Katie remembers her days at Steiner fondly, especially all the folk dancing with Mr. Sblendorio. “He showed us something that he really loves,” Katie remembers, “and I believe that made it easier for us to find what we really love and to pursue it with all our strength.”

Waldorf Goes To Washington (D.C.)

Waldorf in Washington Alumni Event

Princeton Waldorf School – Kimberton Waldorf School – Waldorf School of Baltimore – Washington Waldorf School – The Waldorf School of Garden City – the Green Meadow Waldorf School – and Association of Waldorf Schools, AWSNA – Presents…

With strength through collaboration
Waldorf Goes To Washington (D.C.)
Please Join Us for a Waldorf Alumni Night!


!!!WALDORF Alums (of one sort or another) from any Waldorf School ever – Attention! If you are in DC – C’mon Down!!!
Ever wonder where everyone is? Here’s a chance to find out in the DC area…
AT
R.F.D. (Regional Food and Drink)
810 7th St., NW
Washington, D.C. 20001
202.289.2030
RFD

Wednesday, May 2, 2012
6:00 – 9:00 p.m.

RSVP by April 20 so we have a head count:
alumni@princetonwaldorf.org

Co-sponsored by AWSNA (Assoc. of Waldorf Schools of North America), Waldorf School of Princeton, Kimberton Waldorf School, Waldorf School of Baltimore, the Washington Waldorf School, Green Meadow Waldorf School, and the Waldorf School of Garden City.

Food and a private room will be provided. Cash bar.
Bring your business card for a raffle!
You must be 21 years of age to attend.
Grads and non-grads are welcome!

Fay Lee Thung, Class of 2009 (Mr. Sansone)

Fay Lee Thung, Mr. Sansone’s Class of 2009

Fay Lee was enrolled in the very first parent/toddler class at GBRSS and has spent a total of eleven years at our school. In her freshman year at Monument Mountain Regional High School she enjoyed a smooth transition to all honors classes, feeling well prepared and harmonizing easily with new teachers and fellow students. Presently, as a junior , Fay Lee has had the pleasure of performing yearly with Shakespeare and Company’s Fall Festival and the Berkshire Pulse spring dance performances. She is an active member of the National Honors Society and sits on the MMRHS senate.

Fay Lee’s enterprising spirit, that we’d like to say we’ve nurtured since she was a toddler, has helped her to initiate a fundraising dance party raising $1,000 for Haiti Relief in conjunction with Railroad Street Youth Project and the Berkshire Pulse. Fay Lee has been accepted and is looking forward to attending Boston University Summer Theater Institute for five weeks this summer. These varied accomplishments grew from the foundation of confidence, gratitude, compassion and the love of learning that GBRSS instills.

Jessica Ryan
, Class of 1999

What were the forces behind your decision to join the Peace Corps?

There were several forces behind my decision to join the Peace Corps in 2010. First, I’ve always been curious about the world and its different cultures. As a Peace Corps Volunteer, I’ve had the unique privilege to intimately know a foreign culture and lead a completely different lifestyle for two years in the farming community of Cuisnahuat, El Salvador. Second, my career goal is to work for the Foreign Service and Peace Corps is a natural stepping stone with its emphasis on international public service. Third, I believe that a worthy life is defined by meaningful work and for me there is no work more meaningful or inspiring than helping others improve their lives. Despite the many hardships during my service, I’ve never doubted that my time in the Peace Corps was well spent.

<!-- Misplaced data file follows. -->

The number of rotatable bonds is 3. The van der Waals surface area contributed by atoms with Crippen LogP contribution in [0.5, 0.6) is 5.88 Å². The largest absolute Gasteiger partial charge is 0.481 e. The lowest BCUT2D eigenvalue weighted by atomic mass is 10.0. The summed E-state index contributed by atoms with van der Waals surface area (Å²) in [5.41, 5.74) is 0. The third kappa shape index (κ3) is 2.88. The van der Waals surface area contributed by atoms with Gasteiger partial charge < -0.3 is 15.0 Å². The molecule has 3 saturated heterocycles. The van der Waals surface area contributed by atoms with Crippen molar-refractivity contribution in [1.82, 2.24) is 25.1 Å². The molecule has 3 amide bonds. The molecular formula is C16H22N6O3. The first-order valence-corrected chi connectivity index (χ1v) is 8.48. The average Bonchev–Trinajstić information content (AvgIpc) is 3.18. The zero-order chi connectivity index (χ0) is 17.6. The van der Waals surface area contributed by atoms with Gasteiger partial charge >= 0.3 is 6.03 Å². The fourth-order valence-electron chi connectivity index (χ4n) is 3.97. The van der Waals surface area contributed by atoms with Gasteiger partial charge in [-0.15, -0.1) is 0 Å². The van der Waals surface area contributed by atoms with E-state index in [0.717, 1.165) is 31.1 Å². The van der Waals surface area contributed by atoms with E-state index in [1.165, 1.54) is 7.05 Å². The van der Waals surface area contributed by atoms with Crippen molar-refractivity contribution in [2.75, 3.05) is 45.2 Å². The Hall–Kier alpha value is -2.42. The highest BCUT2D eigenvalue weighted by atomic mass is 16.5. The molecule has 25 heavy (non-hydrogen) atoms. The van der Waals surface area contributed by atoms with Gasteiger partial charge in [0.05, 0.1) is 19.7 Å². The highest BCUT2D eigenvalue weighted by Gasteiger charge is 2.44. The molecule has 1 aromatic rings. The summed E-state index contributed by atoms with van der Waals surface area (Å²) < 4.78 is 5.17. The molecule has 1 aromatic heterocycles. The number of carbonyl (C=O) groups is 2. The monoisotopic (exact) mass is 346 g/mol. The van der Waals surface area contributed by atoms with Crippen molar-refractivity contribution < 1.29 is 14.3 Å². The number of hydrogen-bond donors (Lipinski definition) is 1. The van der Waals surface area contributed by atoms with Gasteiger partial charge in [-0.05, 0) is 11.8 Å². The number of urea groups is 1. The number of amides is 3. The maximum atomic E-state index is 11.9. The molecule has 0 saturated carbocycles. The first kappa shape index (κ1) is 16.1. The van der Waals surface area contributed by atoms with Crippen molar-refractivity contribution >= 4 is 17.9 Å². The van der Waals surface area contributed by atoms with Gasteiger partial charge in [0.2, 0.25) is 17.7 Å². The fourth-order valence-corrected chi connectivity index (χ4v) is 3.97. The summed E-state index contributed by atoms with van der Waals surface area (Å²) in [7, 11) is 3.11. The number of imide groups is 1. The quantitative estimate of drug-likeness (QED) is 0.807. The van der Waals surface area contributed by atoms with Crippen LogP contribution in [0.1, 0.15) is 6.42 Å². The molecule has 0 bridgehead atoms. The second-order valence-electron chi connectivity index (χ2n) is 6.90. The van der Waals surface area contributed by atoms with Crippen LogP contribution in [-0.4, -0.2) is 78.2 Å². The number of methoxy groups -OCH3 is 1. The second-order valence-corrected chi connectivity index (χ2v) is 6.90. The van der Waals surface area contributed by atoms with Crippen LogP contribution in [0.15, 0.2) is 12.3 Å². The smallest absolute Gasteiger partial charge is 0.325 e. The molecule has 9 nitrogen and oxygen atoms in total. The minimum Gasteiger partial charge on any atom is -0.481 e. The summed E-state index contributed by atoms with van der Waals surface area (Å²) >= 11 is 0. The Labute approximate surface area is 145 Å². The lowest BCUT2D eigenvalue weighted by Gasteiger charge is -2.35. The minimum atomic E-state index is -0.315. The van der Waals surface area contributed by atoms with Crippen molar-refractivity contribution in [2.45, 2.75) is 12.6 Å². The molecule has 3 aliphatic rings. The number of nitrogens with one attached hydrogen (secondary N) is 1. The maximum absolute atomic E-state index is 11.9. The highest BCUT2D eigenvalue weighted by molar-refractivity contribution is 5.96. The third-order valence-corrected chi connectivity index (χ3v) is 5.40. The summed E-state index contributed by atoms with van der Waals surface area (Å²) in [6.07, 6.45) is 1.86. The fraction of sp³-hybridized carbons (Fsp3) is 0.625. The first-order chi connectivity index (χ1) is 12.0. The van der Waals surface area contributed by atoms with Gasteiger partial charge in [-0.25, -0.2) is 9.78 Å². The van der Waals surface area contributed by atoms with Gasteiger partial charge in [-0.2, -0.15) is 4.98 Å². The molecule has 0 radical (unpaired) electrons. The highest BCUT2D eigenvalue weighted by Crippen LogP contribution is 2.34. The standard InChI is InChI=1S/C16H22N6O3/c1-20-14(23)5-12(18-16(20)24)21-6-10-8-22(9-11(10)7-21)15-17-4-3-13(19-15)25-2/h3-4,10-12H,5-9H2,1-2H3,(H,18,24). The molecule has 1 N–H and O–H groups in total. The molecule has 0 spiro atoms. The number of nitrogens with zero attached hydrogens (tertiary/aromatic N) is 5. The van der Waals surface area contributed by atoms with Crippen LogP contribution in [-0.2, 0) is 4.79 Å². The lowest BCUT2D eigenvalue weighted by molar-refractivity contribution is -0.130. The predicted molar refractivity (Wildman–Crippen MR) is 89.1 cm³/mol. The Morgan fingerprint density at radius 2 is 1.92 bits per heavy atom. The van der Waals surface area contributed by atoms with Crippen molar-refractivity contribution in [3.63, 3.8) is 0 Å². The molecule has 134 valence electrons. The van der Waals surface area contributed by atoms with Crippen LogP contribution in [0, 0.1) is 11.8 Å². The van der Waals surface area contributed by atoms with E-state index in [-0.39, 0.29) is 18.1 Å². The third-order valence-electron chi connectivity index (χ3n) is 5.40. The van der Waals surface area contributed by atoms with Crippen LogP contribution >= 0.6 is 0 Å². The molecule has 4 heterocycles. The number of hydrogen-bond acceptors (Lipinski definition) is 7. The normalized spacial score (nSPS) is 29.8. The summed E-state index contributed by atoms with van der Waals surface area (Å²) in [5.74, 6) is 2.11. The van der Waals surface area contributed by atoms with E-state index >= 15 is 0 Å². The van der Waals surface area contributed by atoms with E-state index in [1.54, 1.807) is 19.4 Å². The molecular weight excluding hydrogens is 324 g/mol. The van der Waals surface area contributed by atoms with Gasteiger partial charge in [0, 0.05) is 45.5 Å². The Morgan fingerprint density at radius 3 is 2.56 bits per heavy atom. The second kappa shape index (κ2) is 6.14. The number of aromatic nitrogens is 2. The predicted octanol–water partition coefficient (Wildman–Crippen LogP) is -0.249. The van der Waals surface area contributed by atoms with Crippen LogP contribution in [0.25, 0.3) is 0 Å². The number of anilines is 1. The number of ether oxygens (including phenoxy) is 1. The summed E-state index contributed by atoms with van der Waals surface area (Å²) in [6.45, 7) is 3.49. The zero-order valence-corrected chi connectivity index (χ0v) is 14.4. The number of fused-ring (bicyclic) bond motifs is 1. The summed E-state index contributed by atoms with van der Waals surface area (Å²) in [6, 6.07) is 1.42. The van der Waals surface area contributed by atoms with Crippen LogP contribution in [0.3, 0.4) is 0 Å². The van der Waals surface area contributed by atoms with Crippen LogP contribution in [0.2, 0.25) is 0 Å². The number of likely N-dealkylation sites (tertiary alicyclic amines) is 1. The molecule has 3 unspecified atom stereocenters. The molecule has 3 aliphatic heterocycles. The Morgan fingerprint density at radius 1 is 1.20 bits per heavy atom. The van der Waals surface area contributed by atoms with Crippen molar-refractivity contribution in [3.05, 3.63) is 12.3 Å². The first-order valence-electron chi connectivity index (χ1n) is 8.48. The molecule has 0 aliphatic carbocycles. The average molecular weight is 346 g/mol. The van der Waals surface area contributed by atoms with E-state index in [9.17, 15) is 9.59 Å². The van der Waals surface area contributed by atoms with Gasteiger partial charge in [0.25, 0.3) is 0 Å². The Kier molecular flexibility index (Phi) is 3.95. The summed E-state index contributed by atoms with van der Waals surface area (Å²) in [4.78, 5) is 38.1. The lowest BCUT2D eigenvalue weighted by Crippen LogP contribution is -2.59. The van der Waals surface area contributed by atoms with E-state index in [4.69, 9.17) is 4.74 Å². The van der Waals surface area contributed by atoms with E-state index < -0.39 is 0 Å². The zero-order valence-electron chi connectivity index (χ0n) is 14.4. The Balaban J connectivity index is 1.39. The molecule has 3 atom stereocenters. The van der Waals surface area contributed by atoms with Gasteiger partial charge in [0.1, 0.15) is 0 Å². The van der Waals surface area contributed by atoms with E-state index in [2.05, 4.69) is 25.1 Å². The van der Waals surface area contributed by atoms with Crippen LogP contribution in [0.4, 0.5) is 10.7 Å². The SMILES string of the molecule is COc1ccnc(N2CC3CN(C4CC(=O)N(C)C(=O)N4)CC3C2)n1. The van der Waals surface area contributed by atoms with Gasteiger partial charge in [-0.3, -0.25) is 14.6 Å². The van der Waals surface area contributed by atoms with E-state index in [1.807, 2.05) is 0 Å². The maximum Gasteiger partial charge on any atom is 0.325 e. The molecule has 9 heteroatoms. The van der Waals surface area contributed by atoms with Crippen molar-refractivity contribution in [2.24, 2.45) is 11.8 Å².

Could you describe what your overall mission is in El Salvador?

1999 GBRSS Alumni, Jess Ryan & her girls, Lake Suchitoto

1999 GBRSS Alumni, Jess Ryan & her girls, Lake Suchitoto

The focus of my Peace Corps work is youth development, which means I design, organize and manage activities to help children and adolescents develop healthy lifestyles, gain life skills, learn strategies to successfully navigate the workforce/generate income and be more active in their community through involvement in local organizations/public service. One of my favorite projects was an empowerment camp I helped design/organize/manage for 19 at-risk Salvadoran girls to teach them knowledge/skills in goal-setting, leadership, self-defense, sexual health, family planning, HIV/AIDs prevention and self-esteem. I am currently working on a parent-child reading program in the local school to help combat the 60% illiteracy rate in my community and mentoring 5 recent high school graduates to receive USAID scholarships in order to go to college in the United States.

What is it like on a day-to-day basis?

Everyday I eat beans and tortillas for all three meals, use a latrine full of roosting chickens, shower with a bucket of cold water and gossip with my neighbors in Spanish about everyone’s business. Every morning I rise at dawn to the crow of roosters and wait in the street with the other women to buy fresh bread delivered to us by kids on bicycles. Once a week I ride the bus for two hours to shop at the market in closest city of Sonsonate, which happens to be territory controlled by the infamous drug gang MS13. Every night I tuck in my mosquito net against the scorpions and fall asleep to the sound of the choir singing in one of the town’s seven churches.

What has surprised you most in your time there?